A couple of years back, I thought I would die if I had to have one more meeting in a Starbucks, so I set out to find some new places.
What I found was Amorelia Mexican Café at 2200 Harbor Blvd. This gem near the corner of Wilson Street sits by Jo-Ann Fabrics and Crafts Store.
Amorelia has become my go-to meeting place. I always order the café de olla — a sweet, rich coffee — and, for lunch, a grilled vegetable salad that is not on the menu but is worth asking for. My favorite thing to eat there is the mole verde; the chicken is so tender, the flavors just perfect.
The recipes are from owner Gloria Seretti. She owns and operates the restaurant with her children Carlos, Daniel, Gaby and Manuel Paniagua. When I was there last week, Gloria said that she loves to cook, and she loves socializing.
Before they opened the restaurant, she said, she would have people over to her home three to five nights a week. It was her children who encouraged her to open a restaurant to share her love for food and gatherings with the broader community.
Gloria learned to cook from her nanny in Morelia, Mexico. She started cooking when she was 5. Some of the recipes she has go back to the 1890s.
Amorelia specializes in dishes from Michoacán. They have $1 tacos on Tuesdays and live music most Saturdays. Even though I use the place as a second office, the music, food and family-oriented staff make it feel much more like a home.
The first thing I noticed was the long table for eight in the middle of the restaurant. This place is set up to gather, enjoy good food and company, and stay awhile.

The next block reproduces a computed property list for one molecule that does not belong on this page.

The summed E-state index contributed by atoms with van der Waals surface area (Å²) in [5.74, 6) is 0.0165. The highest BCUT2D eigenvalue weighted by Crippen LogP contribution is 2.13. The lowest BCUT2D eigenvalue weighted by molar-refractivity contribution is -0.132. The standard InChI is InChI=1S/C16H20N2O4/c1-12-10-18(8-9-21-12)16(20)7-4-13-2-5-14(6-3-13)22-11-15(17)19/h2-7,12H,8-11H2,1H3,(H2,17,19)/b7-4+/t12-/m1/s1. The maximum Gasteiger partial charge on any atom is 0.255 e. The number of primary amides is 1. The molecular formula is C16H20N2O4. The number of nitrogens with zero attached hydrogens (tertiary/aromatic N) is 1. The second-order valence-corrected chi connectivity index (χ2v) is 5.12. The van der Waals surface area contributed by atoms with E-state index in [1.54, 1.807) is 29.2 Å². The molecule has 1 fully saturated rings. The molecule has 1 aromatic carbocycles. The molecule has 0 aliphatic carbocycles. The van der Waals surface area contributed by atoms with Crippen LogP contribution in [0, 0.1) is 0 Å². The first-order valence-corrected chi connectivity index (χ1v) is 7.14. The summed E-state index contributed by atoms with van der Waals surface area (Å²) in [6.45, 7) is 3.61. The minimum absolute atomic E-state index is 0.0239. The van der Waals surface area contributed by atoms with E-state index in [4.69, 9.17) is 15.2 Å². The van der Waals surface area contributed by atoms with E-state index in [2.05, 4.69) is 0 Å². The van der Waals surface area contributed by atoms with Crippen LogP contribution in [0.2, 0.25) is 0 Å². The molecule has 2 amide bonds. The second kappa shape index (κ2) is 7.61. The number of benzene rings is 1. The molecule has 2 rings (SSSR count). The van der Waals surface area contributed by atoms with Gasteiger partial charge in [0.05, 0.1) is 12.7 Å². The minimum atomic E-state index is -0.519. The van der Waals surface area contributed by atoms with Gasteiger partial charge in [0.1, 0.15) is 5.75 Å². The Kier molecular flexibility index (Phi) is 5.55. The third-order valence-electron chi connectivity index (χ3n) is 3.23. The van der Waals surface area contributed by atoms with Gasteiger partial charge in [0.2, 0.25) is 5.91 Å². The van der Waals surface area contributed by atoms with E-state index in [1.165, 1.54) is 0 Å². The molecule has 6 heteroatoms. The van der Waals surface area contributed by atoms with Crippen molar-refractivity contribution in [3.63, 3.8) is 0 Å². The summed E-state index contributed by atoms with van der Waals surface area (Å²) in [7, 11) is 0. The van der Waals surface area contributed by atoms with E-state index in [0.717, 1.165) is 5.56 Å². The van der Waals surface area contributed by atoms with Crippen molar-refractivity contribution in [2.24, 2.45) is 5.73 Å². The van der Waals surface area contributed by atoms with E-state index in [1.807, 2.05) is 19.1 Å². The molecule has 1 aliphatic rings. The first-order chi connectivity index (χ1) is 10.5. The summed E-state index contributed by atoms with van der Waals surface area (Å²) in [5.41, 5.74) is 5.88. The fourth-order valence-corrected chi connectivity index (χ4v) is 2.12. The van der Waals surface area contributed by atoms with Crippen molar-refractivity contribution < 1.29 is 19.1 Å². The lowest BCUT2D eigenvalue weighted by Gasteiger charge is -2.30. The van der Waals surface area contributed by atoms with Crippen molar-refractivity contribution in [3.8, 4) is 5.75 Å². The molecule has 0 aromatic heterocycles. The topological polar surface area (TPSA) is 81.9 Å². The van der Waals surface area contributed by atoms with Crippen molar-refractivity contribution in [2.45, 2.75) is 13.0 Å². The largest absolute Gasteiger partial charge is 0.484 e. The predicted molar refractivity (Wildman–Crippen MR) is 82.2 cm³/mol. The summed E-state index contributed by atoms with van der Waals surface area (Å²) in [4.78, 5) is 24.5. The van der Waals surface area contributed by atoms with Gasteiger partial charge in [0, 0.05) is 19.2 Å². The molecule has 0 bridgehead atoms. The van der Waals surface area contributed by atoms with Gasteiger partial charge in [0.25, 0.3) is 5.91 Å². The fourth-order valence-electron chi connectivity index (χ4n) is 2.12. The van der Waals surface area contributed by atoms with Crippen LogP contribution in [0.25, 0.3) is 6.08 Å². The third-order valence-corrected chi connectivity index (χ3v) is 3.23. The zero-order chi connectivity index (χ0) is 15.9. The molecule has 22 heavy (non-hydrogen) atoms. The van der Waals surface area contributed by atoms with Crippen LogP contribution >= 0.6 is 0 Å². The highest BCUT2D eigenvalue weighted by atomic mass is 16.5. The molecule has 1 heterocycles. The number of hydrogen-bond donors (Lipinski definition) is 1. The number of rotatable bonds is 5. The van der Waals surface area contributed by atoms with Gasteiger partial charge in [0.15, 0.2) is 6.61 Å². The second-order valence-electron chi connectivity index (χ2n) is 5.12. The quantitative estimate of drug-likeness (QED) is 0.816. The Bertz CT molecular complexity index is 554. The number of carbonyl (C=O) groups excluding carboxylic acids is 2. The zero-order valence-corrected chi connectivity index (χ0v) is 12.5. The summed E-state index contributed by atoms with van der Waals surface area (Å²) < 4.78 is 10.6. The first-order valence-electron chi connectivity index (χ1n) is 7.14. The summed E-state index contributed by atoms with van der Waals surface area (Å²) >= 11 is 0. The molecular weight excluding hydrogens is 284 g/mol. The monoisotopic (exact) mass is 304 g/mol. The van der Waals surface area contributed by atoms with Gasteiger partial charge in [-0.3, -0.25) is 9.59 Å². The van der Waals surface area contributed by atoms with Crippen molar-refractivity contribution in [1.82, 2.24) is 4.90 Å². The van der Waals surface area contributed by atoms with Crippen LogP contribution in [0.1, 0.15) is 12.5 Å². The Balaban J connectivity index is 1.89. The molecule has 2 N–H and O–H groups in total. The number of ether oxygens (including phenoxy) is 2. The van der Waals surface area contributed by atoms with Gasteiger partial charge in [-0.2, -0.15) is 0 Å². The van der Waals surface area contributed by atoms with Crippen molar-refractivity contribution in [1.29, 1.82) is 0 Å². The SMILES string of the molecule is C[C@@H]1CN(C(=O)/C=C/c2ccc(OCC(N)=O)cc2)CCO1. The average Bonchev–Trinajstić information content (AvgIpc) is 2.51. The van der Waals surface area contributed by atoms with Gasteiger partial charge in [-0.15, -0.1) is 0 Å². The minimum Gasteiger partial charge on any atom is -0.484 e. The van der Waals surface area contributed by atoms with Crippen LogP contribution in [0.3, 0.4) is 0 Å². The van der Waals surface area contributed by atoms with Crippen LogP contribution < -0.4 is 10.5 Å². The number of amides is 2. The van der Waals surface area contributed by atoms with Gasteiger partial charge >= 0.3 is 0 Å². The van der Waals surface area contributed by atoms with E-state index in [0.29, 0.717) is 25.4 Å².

Carlos, who runs things with his brother Daniel, said that the family chose Costa Mesa because they all live locally.
"We saw this location as an opportunity," he said.
Gloria added that she likes the proximity to her home and children. When I asked them what they liked most about the location, they both replied, "the people."
Gloria told me that love is the main ingredient of her food, and that is why the café is called Amorelia.
Carlos laughed, recounting how many times his mother has called his dad to bring an ingredient from home because a customer made a special request.
"She is always calling or running out to get what people want," Carlos said. "She wants them to be happy."
It seems to be working. The reviews online are outstanding and people are coming to Costa Mesa from throughout the county to check out Amorelia Mexican Café. People love the food and they come back.
That's good news for Costa Mesa. And it is good for Gloria and her family. She said that owning the restaurant together has made the family closer.
"We are held together by love and respect," she said. "In the good and the bad, we are together. And we are most happy when the restaurant is full of family and friends."
CRISSY BROOKS is co-founder and executive director of Mika Community Development Corp., a faith-based nonprofit in Costa Mesa, where she lives.